Homeless services, affordable housing and the environment are among the issues Berkeley residents will vote on in the November election. Here is the breakdown for the four measures — Measures O, P, Q and R — that the Berkeley City Council placed on the ballot.
Measure O would approve a $135 million bond measure that would be used to create more affordable housing in Berkeley.
Although the money would be placed in the general fund, the money raised by the bond would be subject to an independent oversight committee appointed by the City Council, according to the measure language.
“(The bond) gives Berkeley money we can leverage 4-to-1 from matching funds from county, state, and other public funds to create or preserve $600 million worth of housing,” said City Councilmember Sophie Hahn. “This measure itself not only provides affordable housing — it unlocks other funds.”
Opponents of the measure argue that the bond requirements are being used to disguise a tax as a bond measure and that the city will not properly use funds.
City officials, however, emphasize what they say is the bond’s importance in fighting the growing housing crisis.
Measure P was put on the ballot to raise funds for the city’s homeless services and fund the Pathways Program. If passed, Measure P would increase the transfer tax rate for the top third of property transfers by 1 percent.
“We have a growing crisis of homelessness in Berkeley,” said Mayor Jesse Arreguín. “We need more funds to build shelters, mental health services, housing subsidies. (Measure P is) essential to deal with the homelessness crisis. Unlike previous measures on homelessness, it’s designed to help the homeless, not criminalize them.”
Opponents of Prop P argue that the tax is vague, that it is a general tax and not a special tax, and that it will not be used for homeless services.
The rebuttal argument, however, compares the bond to Measure D, or the “Soda Tax,” which was also passed as a general tax but has been verified to have been spent correctly by a third-party analyst.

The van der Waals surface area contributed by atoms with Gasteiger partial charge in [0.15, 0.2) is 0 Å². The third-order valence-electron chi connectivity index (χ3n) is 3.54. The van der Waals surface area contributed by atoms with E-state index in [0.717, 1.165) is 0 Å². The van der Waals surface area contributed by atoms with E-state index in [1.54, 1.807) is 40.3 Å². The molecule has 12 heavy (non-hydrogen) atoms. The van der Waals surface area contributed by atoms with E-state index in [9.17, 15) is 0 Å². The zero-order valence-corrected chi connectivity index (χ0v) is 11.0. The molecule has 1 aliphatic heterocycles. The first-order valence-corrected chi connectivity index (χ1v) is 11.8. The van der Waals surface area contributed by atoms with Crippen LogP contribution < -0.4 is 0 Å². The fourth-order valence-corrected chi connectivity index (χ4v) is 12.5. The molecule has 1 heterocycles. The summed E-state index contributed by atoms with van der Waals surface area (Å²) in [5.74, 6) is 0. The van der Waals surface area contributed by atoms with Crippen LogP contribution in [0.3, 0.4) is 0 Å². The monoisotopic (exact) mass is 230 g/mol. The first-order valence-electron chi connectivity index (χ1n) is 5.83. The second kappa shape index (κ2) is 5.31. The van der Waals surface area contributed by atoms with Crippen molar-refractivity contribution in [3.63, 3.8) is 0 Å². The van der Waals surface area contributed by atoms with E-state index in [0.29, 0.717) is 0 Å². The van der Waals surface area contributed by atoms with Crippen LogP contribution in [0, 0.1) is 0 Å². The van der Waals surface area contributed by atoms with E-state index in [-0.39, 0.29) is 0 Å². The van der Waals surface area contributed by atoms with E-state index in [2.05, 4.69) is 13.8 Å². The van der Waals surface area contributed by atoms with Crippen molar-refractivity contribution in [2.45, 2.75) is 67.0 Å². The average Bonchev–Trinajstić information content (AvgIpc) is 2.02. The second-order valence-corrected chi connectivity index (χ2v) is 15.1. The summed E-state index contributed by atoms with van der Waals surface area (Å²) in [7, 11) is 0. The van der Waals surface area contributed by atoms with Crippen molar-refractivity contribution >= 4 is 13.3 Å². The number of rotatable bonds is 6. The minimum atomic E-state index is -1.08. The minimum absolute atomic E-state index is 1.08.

The measure will also establish a “Homeless Services Panel of Experts” for how the city should spend the funds.
Measure Q was created in response to California Proposition 10, which will also appear on the November ballot. If Prop. 10 were to pass, it would repeal the Costa-Hawkins Rental Housing Act, which limits the number of buildings that can be under rent control in California.
Should Costa-Hawkins be repealed, Measure Q would update portions of Berkeley’s existing rent control legislation, which was passed in 1980.
According to city Rent Stabilization Board chair John Selawsky, if Prop. 10 were to pass, and therefore repeal Costa-Hawkins, rents in rent-controlled units would return to their 1980s levels.
“If Costa-Hawkins (continues) and Measure Q does not pass, rents would roll back to 1980s rent, legally, and we’d have to enforce that, legally,” Selawsky said. “And no one has figured out a way to get out from under it without a court case. It would create chaos.”
In addition to updating Berkeley’s existing rent control legislation, Measure Q also includes a provision that would provide a blanket exemption for accessory dwelling units, or ADUs. An ADU is a “secondary unit with complete independent living facilities.” This part of the measure will go into effect regardless of whether Prop. 10 passes and Costa-Hawkins is repealed.
Measure R would set a goal for the mayor and City Council to create a 30-year plan to update infrastructure, making it more environmentally friendly and technologically efficient.
“I think infrastructure is extremely important but not talked about as much,” said City Councilmember Kriss Worthington. “(Measure R) is combining the nuts and bolts of infrastructure with being a greener city. We could just upgrade our infrastructure, sidewalks, storm drains, sewers the way they are, but that would be more expensive and perpetuate environmental damage.”
Unlike other measures appearing on the ballot, Measure R is an advisory measure and would create not a law, but rather a goal for Berkeley if it passes in November.
The plan would aim to find solutions for updating Berkeley’s infrastructure, some of which was “constructed more than 70 years ago during the Works Projects Administration,” according to the measure.
“By having the voters of Berkeley support this vision for sustainable infrastructure, it makes it a priority of the city of Berkeley,” Arreguín said. “That will ensure that not only will the staff be dedicated, but also the money (will be dedicated) into implementing the vision.”